There are more than 5,000 species of sponges and they come in all shapes and sizes. Most are asymmetrical (not regularly shaped), though a few form "radially symmetrical" shapes (which means
Habitat: They are mostly found attached to the ocean floor in shallow coastal waters, but some species live in freshwater habitats.
Habits: They are sessile – they do not move around but spend their lives anchored to one place. Though sponges were once thought to be completely sessile, scientists now know that some species can move very, very slowly.
Diet: They are filter feeders, taking in seawater and filtering out the edible matter.
Body Traits (Anatomy): Sponges are made up of 2 body layers – an outer layer of epidermal cells and an inner layer of collar cells. The collar cells (choanocytes) trap food particles, while specialized ameboid cells (ameboctes) digest the particles and transport the nutrients to other cells throughout the sponge. Between the two layers is a gelatinous matrix called mesohyl (or mesoglea) where the sponge’s “skeleton” forms. This simple skeleton is made up of tiny spicules that form from either calcium carbonate (calcareous) or silica (siliceous) depending upon the species of sponge. There are also supportive collagen fibers called spongin.
The sponge body is full of holes – thousands of cells, each with a tiny pore (porocytes) that brings seawater in through a small channel, called ostia, into the sponge’s central cavity called the spongocoel. Other specialized cells, called collar cells, line the inside of the central cavity. Collar cells have tiny hair-like flagella that act like propellers and draw the water in where it is filtered to remove all its organic particles. Once filtered, the water is pushed through an opening at the top of the sponge called the osculum.
Reproduction: Sponges reproduce by both sexual and asexual means. Sexual reproduction occurs when a sponge releases its male gametes (spermatozoa) into the water and another sponge (or that same sponge) captures them using collar cells and they are transported to the egg for fertilization. The fertilized egg (zygote) develops into a blastula (several cells) with cilia for swimming and is then released into the seawater. This allows the sponge larva to move away from the parent and eventually settle onto the sea floor to mature.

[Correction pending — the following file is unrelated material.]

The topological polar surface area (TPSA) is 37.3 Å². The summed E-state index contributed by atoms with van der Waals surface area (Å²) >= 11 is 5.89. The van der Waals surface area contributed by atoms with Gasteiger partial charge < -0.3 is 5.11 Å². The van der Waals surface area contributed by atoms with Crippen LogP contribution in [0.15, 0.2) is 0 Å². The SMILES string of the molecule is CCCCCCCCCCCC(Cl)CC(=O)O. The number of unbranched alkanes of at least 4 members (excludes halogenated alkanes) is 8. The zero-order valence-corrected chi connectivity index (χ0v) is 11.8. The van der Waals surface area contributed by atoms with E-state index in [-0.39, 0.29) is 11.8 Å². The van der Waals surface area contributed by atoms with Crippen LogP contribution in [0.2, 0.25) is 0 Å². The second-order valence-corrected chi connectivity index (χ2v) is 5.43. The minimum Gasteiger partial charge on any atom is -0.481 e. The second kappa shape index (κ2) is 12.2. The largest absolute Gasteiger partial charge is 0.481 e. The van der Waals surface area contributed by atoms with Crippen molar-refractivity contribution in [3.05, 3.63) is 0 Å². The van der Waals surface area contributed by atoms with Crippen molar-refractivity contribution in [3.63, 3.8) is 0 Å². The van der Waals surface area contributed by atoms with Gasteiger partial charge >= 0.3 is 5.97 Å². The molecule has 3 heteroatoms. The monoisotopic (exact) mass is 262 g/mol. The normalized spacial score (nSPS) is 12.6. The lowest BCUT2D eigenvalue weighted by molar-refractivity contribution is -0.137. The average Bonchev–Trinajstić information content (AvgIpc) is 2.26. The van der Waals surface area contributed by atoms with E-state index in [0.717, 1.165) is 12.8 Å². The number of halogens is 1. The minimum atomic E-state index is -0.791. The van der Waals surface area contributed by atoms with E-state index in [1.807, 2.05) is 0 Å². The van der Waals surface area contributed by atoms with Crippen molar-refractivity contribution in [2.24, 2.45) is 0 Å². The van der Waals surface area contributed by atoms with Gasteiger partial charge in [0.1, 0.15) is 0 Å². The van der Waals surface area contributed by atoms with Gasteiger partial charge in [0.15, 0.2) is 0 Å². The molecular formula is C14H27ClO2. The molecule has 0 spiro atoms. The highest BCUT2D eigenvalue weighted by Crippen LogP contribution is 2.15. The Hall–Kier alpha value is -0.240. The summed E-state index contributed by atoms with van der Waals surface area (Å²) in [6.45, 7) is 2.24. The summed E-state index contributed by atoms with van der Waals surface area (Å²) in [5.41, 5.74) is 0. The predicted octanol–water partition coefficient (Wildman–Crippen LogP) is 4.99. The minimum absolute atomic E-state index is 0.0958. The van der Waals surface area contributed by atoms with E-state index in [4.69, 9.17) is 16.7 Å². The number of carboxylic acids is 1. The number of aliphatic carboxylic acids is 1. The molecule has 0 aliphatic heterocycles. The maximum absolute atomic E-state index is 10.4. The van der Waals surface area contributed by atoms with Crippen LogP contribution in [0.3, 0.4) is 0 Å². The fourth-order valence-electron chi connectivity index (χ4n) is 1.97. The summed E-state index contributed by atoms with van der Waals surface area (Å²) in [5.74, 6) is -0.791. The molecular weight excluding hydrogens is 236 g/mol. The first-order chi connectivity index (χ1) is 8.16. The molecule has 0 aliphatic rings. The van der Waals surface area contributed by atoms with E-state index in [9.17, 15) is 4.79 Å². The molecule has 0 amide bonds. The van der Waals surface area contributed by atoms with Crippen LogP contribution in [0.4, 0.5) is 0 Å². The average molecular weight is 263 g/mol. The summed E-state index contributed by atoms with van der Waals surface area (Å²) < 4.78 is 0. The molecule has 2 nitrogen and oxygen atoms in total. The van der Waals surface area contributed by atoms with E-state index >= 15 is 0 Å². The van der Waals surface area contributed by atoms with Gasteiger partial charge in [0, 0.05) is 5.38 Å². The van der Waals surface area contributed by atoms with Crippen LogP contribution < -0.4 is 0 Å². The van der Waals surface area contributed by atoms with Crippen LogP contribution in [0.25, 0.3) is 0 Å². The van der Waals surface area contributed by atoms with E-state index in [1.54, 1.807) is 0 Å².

Sponges can be male or female (dioecious) or have both male and female sexual organs (monoecious). In extreme cases, when the environment is not good for survival or reproduction, the sponge will produce small gemmules that will survive dormant until conditions are better for survival.
Asexual reproduction occurs through budding where small pieces of the sponge break off and form a new adult. This can result in massive colonies of sponges. This also accounts for the sponge’s amazing regenerative abilities.
Using Models to Increase Comprehension
To help students learn the anatomy of the sponge, print out a black and white version of the color diagram below: Anatomy of the Sponge.
Testing and Assessment
Assess content comprehension about Porifera (Sponges) with the Mutiple Choice Test.
Assess anatomical vocabulary comprehension of the Sponge Anatomy Labeling Page.
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Amsel, Sheri. "Phylum - Porifera (Sponges)" Exploring Nature Educational Resource ©2005-2017. February 20, 2017
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